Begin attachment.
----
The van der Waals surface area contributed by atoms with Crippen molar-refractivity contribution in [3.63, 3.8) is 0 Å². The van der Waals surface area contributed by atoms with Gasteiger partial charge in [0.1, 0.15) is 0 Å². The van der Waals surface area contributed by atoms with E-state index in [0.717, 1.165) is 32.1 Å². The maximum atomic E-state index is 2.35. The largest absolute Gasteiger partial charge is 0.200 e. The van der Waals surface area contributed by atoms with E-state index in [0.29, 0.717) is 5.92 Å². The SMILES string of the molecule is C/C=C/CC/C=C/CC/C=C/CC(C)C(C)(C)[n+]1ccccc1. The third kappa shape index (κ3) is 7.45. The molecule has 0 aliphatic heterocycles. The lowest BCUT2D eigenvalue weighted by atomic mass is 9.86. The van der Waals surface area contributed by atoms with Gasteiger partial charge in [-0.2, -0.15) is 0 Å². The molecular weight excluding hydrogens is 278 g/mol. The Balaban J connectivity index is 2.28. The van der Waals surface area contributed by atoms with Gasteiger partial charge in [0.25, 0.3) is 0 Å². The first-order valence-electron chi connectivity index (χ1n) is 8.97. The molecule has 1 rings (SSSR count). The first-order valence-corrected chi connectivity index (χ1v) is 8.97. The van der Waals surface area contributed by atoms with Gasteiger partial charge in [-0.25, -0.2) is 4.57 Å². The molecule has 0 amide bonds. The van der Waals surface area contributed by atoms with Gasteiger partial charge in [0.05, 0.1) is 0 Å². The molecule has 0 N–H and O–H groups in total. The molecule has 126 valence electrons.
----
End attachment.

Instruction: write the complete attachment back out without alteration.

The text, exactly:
The van der Waals surface area contributed by atoms with Crippen molar-refractivity contribution in [3.63, 3.8) is 0 Å². The van der Waals surface area contributed by atoms with Gasteiger partial charge in [0.1, 0.15) is 0 Å². The van der Waals surface area contributed by atoms with E-state index in [0.717, 1.165) is 32.1 Å². The maximum atomic E-state index is 2.35. The largest absolute Gasteiger partial charge is 0.200 e. The van der Waals surface area contributed by atoms with E-state index in [0.29, 0.717) is 5.92 Å². The SMILES string of the molecule is C/C=C/CC/C=C/CC/C=C/CC(C)C(C)(C)[n+]1ccccc1. The third kappa shape index (κ3) is 7.45. The molecule has 0 aliphatic heterocycles. The lowest BCUT2D eigenvalue weighted by atomic mass is 9.86. The van der Waals surface area contributed by atoms with Gasteiger partial charge in [-0.2, -0.15) is 0 Å². The molecular weight excluding hydrogens is 278 g/mol. The Balaban J connectivity index is 2.28. The van der Waals surface area contributed by atoms with Gasteiger partial charge in [0.25, 0.3) is 0 Å². The first-order valence-electron chi connectivity index (χ1n) is 8.97. The molecule has 1 rings (SSSR count). The first-order valence-corrected chi connectivity index (χ1v) is 8.97. The van der Waals surface area contributed by atoms with Gasteiger partial charge in [-0.25, -0.2) is 4.57 Å². The molecule has 0 amide bonds. The van der Waals surface area contributed by atoms with Gasteiger partial charge in [0.05, 0.1) is 0 Å². The molecule has 0 N–H and O–H groups in total. The molecule has 126 valence electrons.